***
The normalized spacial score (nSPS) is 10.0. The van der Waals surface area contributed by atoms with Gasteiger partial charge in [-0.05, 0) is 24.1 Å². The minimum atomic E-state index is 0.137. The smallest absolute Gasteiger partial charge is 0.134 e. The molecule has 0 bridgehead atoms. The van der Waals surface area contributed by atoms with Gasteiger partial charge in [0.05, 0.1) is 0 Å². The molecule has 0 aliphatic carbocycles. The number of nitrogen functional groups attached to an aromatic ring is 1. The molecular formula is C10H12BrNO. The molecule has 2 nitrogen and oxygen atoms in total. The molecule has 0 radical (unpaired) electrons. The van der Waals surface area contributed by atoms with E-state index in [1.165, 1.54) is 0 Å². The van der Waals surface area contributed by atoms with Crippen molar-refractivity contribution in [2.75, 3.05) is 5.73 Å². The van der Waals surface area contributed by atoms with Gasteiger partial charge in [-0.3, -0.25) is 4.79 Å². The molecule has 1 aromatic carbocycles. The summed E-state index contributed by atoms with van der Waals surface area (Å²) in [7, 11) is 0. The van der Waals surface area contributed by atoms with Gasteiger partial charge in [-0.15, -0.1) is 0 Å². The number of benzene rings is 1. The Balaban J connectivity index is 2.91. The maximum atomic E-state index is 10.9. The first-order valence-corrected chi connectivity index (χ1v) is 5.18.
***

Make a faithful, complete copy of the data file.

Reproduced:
The normalized spacial score (nSPS) is 10.0. The van der Waals surface area contributed by atoms with Gasteiger partial charge in [-0.05, 0) is 24.1 Å². The minimum atomic E-state index is 0.137. The smallest absolute Gasteiger partial charge is 0.134 e. The molecule has 0 bridgehead atoms. The van der Waals surface area contributed by atoms with Gasteiger partial charge in [0.05, 0.1) is 0 Å². The molecule has 0 aliphatic carbocycles. The number of nitrogen functional groups attached to an aromatic ring is 1. The molecular formula is C10H12BrNO. The molecule has 2 nitrogen and oxygen atoms in total. The molecule has 0 radical (unpaired) electrons. The van der Waals surface area contributed by atoms with E-state index in [1.165, 1.54) is 0 Å². The van der Waals surface area contributed by atoms with Crippen molar-refractivity contribution in [2.75, 3.05) is 5.73 Å². The van der Waals surface area contributed by atoms with Gasteiger partial charge in [-0.3, -0.25) is 4.79 Å². The molecule has 1 aromatic carbocycles. The summed E-state index contributed by atoms with van der Waals surface area (Å²) in [7, 11) is 0. The van der Waals surface area contributed by atoms with Gasteiger partial charge in [-0.15, -0.1) is 0 Å². The number of benzene rings is 1. The Balaban J connectivity index is 2.91. The maximum atomic E-state index is 10.9. The first-order valence-corrected chi connectivity index (χ1v) is 5.18.